5 Fun Facts About Feminism

JUNE 22, 2014

Photo by Garret Oledzki

The tragic massacre in Isla Vista has ignited a widespread and impassioned discussion about violence against women, sexism, and perceived male entitlement. I was moved to tears a few weeks ago reading through hundreds of #YesAllWomen tweets, about the individual experiences of women. I was confused though, at the negative responses to the hashtag, which ranged from defensive (“Not all men rape!”) to hostile (“Man-hating feminists have caused this violence!”).

Of course, everyone has been quick to pacify men by assuring them that, indeed, we know that not all men rape. We also know that not all men leer, harass, or even remain passive about casual sexism. Thanks for being you, good guys.

What has bothered me repeatedly (among other things) is the misuse of the term “Feminism.” Feminism is simply the belief that women should have equal rights and opportunities as men. That’s it. If you believe this, congratulations! You are a feminist. And now, for some fun facts about Feminism.

1. Feminists do not hate men.

Feminists DO hate unequal treatment. That’s all. Many feminists enjoy the company of boyfriends, husbands, fathers, brothers, male friends, even sons! There is nothing in the basic ideology of feminism that favors women over men. You may be confused because many of the outpouring of #YesAllWomen tweets have referenced mistreatment by men. It’s true that most circumstances where women, say, feel afraid on the street involve fearing violence committed by a man or men, but that doesn’t mean that it has caused us to blame, or *hate* all men.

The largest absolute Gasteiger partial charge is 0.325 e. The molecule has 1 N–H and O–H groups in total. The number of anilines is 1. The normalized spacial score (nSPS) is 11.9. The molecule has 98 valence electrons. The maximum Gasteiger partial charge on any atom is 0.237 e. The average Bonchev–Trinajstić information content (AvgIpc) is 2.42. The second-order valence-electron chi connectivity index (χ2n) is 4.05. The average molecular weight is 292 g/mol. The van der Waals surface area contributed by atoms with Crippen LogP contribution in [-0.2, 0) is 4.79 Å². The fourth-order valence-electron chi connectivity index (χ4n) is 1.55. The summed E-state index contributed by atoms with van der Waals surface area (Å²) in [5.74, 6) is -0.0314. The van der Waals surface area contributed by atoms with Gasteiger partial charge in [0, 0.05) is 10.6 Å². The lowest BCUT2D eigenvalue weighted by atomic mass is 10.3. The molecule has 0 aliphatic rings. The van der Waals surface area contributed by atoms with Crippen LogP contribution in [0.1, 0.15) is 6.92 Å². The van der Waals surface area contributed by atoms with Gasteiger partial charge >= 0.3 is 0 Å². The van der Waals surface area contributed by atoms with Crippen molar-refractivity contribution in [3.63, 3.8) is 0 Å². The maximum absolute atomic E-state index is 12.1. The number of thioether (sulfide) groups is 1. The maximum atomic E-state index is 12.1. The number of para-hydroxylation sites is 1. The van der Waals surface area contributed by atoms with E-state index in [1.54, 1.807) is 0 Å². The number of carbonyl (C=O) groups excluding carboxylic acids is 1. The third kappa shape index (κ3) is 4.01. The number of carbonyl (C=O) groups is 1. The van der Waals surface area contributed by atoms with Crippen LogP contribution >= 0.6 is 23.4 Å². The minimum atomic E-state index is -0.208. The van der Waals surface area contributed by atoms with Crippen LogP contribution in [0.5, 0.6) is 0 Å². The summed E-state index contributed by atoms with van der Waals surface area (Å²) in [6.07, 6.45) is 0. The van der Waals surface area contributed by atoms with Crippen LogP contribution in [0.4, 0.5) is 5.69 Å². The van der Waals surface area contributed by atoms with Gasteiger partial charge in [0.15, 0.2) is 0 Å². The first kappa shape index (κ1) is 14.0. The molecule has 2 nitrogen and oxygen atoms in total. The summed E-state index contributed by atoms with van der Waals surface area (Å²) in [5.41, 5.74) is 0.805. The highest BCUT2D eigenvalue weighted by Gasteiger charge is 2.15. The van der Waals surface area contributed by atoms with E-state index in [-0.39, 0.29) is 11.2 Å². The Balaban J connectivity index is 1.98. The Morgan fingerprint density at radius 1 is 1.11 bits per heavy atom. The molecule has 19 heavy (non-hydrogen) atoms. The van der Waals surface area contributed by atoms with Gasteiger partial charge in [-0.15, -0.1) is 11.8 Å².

2. You don’t have to be a Democrat to be a feminist.

This is one of the neatest things about feminism. No matter your opinions on gun control, economics, gay marriage, yes, EVEN reproductive rights – you can still be a feminist. There are many women’s rights issues being raised in politics, but the idea is that feminism transcends politics. You can be a gun-toting conservative and still want to make as much money as your male colleague. At the end of the day, if you are an advocate for gender equality, you are free to be whatever kind of feminist you want!

3. Men can be feminists too.

There’s nothing sexier than a man who believes in equal rights for men and women. That’s a man whose manhood isn’t threatened by women. It’s a man who respects women and values them as productive members of society. People who say that male feminists are somehow unmanly (to replace some of the more colorful expletives used) are incorrect, and often insecure. **Side fact, equality doesn’t mean that men will lose any of their rights!

4. Not all feminists are angry nor do they all feel victimized.

Many women have been saying that it pisses them off that “feminists” want them to feel “victimized.” [http://thoughtcatalog.com/christine-stockton/2014/05/i-am-a-woman-but-i-am-not-a-victim-can-feminists-please-stop-telling-me-im-a-victim/] Not so. Your experience as a woman is different than that of every other woman, and you’re entitled to your own reactions. Do I consider myself a victim? In general, no. Am I angry? Sometimes. I get angry when I think about the people who were needlessly killed at Isla Vista. I get angry when I think about domestic violence towards women. Do I feel angry every time a drunk man who I’m not attracted to won’t stop hitting on me at the bar? No. Annoyed, sure, but angry, nah. **Side note, please stop doing that, drunk men.

5. You don’t have to be an activist to be a feminist.

It’s true that it will take action to change the general perception of feminism and implement laws that protect the rights of women, but if you don’t want to involve yourself, you absolutely don’t have to. You can still believe that you had just as much a right to the front seat as your brother when you were ten.

Or the right to be touched when and by whom you please.

The idea is, feminism comes in many shapes and colors. Your feminism may be drastically different than mine. We can agree on almost nothing, but as long as “equality” is at the core of it, we’re both feminists. If we can embrace the term, the stigma will eventually fade. Feminism is not a dirty word.

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